Sagres, remains one of the least spoiled parts of the Algarve, largely thanks to the Parque Natural da Costa Vicentina which prohibits large-scale building on the coastline west of Lagos.
Precipitous sea cliffs, wide-open beaches, and the restless Atlantic Ocean define the character of the Algarve’s west coast. Devoid of development, this remote and untamed stretch of coastline is the preserve of the more spirited traveler. Surfers worship the region, drawn by the outstanding rollers that crash onto Praia da Bordeira (35 km from Lagos), Praia do Amado (36 km from Lagos), Praia da Arrifana (39 km from Lagos), Praia da Cordoama (28 km from Lagos) and other sandy areas. Surf schools abound, with many offering free transfers from Lagos & Faro airport. Surfers come here from all around the world any time of the year. Praia de Odeseixe is a must you can’t skip.
Traditional villages untouched by tourism dot the landscape, places like Carrapateira (37 km from Lagos) and Odeceixe (47 km from Lagos). Accommodation is scarce, and very often it’s the humble Camper-van that prevails. Unfussy restaurants serve succulent grilled fish and other delicious seafood dishes. The entire region falls within the boundaries of the Parque Natural do Sudoeste Alentejano & Costa Vicentina, and you can follow a number of footpaths, both inland and along the coast, that showcase its wild and rugged scenery. For a worthwhile cultural diversion, head for the lively town of Aljezur (32 km from Lagos) and visit the ruins of an 11th-century Moorish castle of Aljezur, set on a hill with uninterrupted views of the valley below.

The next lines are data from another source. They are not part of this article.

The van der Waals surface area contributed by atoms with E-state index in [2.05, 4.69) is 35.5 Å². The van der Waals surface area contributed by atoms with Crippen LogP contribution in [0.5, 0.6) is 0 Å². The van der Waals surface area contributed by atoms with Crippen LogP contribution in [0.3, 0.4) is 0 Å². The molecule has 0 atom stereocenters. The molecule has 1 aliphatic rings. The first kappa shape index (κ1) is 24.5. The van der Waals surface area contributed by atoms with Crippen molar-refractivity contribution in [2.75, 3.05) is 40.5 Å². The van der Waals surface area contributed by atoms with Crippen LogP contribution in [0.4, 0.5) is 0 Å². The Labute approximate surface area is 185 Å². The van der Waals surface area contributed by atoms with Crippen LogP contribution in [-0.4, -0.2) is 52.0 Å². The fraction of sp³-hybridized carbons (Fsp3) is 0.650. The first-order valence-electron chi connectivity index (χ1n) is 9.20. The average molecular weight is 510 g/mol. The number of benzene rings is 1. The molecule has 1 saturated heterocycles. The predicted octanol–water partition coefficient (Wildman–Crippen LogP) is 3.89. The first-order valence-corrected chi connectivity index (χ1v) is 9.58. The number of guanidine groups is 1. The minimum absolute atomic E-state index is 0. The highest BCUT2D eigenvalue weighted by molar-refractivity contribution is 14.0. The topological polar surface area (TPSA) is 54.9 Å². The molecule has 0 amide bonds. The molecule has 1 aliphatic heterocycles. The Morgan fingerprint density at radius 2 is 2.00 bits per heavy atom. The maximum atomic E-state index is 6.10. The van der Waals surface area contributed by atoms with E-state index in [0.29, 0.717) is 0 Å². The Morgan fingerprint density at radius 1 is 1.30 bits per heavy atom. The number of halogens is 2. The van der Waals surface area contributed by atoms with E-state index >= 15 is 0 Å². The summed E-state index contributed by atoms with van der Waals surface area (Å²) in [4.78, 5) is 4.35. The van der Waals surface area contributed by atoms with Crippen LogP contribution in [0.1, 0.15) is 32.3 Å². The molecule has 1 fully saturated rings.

East from Lagos.
Located on the river that shares its name, Alvor (20 km from Lagos), offers everything travelers look for when vacationing in the Algarve, from historic sights and scenic beaches to friendly bars and seafood eateries. The Old Town quarter in this ancient fishing village boasts a 16th-century church with maritime elements carved into its doors and pillars. A newly built boardwalk along the Alvor River wetlands is a birdwatcher’s dream, providing intimate views of resident and migratory species. When it comes to fun in the sun, Alvor’s something-for-everyone beaches range from sheltered coves with interesting rock formations to wide sweeping strands backed by windswept sand dunes.
Offering an alternative to the Algarve beach scene is the Serra de Monchique, a rolling mountain range that adds a dramatic perspective to the region’s western countryside. Skirted by fragrant meadows of wildflowers, Monchique’s slopes bristle with chestnut and eucalyptus, the verdant habitat sustaining an abundance of wildlife. A network of nature trails snake through the shady woodland; one leads all the way to Fóia, at 900 meters, the highest point in the Algarve. On a clear day, the spectacular panorama embraces the region’s entire western landmass including Lagos and Sagres, and the Atlantic Ocean beyond.